(JTA) — Brazil’s Jewish communities held their first national conference for the faculty of the country’s approximately 20 major Jewish schools.
Titled “National Encounter for Jewish Schools,” the two-day event’s opening session in Sao Paulo Sunday was attended by representatives from 18 Jewish schools from that city as well as from Rio de Janeiro and other locales, including Recife in the north and Porto Alegre in Brazil’s south.
Participants said they would work to turn the conference into an annual event.
In a statement about the March 8-9 event, CONIB, the umbrella group that organized the meeting, wrote that one of the objectives was to form a Jewish education network that transcends some of the ideological divides that have limited parents’ choices in the country. Brazil, home to South America’s second-largest Jewish community, has approximately 120,000 Jews.
Silvio Hotimsky, a prominent educator and psychoanalyst from Sao Paulo who spoke at the event, said that parents seeking Jewish schools for their children were forced to choose between a more secular Jewish education that inspired unconditional support for Israel as one of its core values, and a religious attitude that cultivated insularism.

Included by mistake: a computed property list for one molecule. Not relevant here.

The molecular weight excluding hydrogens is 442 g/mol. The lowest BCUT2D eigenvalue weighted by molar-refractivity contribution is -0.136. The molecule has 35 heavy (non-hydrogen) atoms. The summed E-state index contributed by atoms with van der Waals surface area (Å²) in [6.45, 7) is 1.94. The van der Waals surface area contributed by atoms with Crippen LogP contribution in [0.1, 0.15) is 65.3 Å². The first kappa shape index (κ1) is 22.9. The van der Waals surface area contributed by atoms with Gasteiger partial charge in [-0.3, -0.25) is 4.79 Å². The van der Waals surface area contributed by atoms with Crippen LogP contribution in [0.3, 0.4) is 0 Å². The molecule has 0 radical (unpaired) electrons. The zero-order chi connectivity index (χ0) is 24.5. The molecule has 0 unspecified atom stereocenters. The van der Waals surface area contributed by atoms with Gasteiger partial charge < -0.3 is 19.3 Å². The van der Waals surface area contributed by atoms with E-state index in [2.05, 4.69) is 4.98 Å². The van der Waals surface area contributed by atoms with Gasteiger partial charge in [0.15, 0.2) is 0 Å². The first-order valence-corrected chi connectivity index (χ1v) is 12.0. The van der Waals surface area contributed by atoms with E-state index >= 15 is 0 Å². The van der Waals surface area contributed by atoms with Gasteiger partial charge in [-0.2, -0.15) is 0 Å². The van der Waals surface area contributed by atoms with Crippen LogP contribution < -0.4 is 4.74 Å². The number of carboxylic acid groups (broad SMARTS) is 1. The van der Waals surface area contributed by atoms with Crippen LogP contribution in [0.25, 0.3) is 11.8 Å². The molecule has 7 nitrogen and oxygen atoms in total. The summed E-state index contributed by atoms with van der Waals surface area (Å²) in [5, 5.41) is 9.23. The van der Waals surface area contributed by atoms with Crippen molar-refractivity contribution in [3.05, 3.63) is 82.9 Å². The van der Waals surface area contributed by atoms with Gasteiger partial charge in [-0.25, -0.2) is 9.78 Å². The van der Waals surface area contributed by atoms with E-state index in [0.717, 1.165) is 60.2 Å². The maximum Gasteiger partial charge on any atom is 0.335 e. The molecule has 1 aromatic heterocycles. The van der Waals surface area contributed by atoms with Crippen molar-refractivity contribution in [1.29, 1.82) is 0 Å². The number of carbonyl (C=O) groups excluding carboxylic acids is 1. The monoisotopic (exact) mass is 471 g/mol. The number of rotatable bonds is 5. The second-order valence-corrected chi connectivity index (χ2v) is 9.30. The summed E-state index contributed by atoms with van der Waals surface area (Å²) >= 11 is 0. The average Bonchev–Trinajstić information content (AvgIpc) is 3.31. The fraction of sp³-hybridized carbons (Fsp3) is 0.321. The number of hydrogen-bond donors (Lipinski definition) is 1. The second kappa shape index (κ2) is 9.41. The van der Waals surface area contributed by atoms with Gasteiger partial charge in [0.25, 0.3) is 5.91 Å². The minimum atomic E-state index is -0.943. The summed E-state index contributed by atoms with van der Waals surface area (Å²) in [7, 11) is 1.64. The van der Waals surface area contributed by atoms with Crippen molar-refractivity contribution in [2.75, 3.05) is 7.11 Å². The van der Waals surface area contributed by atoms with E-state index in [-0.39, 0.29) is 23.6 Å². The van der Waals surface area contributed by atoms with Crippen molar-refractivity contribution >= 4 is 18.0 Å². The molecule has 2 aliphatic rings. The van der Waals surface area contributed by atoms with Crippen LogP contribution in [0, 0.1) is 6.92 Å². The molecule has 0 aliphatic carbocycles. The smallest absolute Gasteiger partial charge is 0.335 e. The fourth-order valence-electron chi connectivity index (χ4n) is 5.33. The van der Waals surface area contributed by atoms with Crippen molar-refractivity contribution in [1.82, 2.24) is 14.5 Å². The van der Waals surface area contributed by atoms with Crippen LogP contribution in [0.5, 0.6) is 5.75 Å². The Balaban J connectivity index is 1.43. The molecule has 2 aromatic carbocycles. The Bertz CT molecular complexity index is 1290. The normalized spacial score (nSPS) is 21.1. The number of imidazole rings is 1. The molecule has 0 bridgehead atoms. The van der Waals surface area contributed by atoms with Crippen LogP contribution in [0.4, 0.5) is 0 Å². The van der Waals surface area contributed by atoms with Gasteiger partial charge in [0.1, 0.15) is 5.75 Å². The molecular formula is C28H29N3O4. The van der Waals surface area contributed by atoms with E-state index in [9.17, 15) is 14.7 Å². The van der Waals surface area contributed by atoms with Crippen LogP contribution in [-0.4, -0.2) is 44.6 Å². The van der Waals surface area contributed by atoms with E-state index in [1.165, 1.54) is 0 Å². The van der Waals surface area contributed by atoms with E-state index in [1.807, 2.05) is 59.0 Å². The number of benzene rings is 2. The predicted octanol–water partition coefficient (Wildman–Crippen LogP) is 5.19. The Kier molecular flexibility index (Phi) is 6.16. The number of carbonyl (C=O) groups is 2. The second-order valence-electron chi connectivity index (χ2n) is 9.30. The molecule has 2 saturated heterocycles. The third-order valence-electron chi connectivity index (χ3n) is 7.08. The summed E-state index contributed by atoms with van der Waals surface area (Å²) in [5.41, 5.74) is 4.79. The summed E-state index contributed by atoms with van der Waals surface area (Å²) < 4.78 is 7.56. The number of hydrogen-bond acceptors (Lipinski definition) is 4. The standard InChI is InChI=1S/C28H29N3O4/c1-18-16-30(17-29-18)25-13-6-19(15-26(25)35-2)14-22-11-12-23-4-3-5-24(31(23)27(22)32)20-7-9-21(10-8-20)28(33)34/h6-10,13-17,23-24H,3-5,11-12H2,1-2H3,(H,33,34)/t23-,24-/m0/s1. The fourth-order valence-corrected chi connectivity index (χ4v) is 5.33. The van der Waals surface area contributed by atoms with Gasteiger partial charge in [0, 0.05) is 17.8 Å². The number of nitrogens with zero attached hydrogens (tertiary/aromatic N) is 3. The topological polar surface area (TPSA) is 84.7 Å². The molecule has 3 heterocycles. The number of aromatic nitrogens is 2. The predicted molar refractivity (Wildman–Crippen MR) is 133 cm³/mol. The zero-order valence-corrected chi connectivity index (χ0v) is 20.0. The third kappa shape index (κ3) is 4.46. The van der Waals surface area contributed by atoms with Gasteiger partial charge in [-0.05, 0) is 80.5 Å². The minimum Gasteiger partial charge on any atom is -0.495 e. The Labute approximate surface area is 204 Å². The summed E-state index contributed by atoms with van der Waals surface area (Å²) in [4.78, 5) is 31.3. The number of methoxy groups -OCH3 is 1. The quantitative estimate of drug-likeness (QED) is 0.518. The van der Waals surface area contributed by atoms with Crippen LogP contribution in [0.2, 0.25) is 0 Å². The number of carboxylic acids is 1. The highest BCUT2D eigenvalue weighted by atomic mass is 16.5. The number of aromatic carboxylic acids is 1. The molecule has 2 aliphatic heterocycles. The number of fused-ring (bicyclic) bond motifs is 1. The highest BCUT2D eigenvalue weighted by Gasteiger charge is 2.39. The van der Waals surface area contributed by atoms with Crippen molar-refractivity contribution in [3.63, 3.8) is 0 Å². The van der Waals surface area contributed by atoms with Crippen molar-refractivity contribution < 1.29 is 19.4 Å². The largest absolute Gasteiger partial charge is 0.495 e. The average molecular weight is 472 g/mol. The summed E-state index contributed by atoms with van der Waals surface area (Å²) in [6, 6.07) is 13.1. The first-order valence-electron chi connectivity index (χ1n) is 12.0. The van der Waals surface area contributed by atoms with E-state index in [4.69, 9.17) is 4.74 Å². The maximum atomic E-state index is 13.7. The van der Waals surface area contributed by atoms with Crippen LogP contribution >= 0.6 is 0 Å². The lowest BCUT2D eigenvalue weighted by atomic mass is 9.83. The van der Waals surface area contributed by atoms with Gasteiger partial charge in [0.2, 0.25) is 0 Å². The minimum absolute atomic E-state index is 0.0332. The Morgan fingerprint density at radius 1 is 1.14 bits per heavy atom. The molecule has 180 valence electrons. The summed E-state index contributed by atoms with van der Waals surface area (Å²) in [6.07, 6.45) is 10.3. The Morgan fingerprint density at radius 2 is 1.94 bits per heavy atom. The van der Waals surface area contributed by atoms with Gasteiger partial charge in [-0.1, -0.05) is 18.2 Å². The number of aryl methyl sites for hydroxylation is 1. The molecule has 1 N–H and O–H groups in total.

“In the 19th and 20th century, Judaism began being regarded as part of dichotomy: Either it was connected to Israel, or it was connected to religion,” he said “Thus, Judaism’s spiritual and cultural vision was diminished.” Parents, he said, need “an option that connects to the root” of Judaism.
Another issue discussed at the conference was job placement for teachers who graduate from a recently launched program that trains teachers in Jewish studies at the Pontifical Catholic University of Rio de Janeiro, with support from the Jewish community. The program was launched in 2010 but not all the graduates have been able to find work at Jewish schools, according to Sonia Kramer, a teacher at the institution.
Coincidentally, the Brazilian conference took place at the same time North American Jewish day school educators were convening in Philadelphia. That conference drew more than 1,000 professionals from over 400 schools in the United States and Canada.